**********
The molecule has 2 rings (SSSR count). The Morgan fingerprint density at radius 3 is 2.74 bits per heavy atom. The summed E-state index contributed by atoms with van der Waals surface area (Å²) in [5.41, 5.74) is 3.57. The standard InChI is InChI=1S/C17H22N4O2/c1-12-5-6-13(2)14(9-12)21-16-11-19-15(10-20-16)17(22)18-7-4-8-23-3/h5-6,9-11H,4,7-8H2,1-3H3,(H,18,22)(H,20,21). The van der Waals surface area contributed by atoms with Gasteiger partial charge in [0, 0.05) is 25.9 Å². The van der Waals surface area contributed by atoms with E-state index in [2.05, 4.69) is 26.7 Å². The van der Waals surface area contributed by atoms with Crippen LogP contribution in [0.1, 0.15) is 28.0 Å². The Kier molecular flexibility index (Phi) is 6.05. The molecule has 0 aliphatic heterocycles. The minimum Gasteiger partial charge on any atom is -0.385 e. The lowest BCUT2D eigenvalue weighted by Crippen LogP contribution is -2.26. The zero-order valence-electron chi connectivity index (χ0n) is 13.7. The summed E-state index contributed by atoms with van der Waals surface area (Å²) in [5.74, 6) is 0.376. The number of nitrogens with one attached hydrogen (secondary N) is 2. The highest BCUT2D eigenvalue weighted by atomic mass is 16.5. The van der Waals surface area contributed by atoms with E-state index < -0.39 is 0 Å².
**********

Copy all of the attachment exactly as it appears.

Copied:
The molecule has 2 rings (SSSR count). The Morgan fingerprint density at radius 3 is 2.74 bits per heavy atom. The summed E-state index contributed by atoms with van der Waals surface area (Å²) in [5.41, 5.74) is 3.57. The standard InChI is InChI=1S/C17H22N4O2/c1-12-5-6-13(2)14(9-12)21-16-11-19-15(10-20-16)17(22)18-7-4-8-23-3/h5-6,9-11H,4,7-8H2,1-3H3,(H,18,22)(H,20,21). The van der Waals surface area contributed by atoms with Gasteiger partial charge in [0, 0.05) is 25.9 Å². The van der Waals surface area contributed by atoms with E-state index in [2.05, 4.69) is 26.7 Å². The van der Waals surface area contributed by atoms with Crippen LogP contribution in [0.1, 0.15) is 28.0 Å². The Kier molecular flexibility index (Phi) is 6.05. The molecule has 0 aliphatic heterocycles. The minimum Gasteiger partial charge on any atom is -0.385 e. The lowest BCUT2D eigenvalue weighted by Crippen LogP contribution is -2.26. The zero-order valence-electron chi connectivity index (χ0n) is 13.7. The summed E-state index contributed by atoms with van der Waals surface area (Å²) in [5.74, 6) is 0.376. The number of nitrogens with one attached hydrogen (secondary N) is 2. The highest BCUT2D eigenvalue weighted by atomic mass is 16.5. The van der Waals surface area contributed by atoms with E-state index < -0.39 is 0 Å².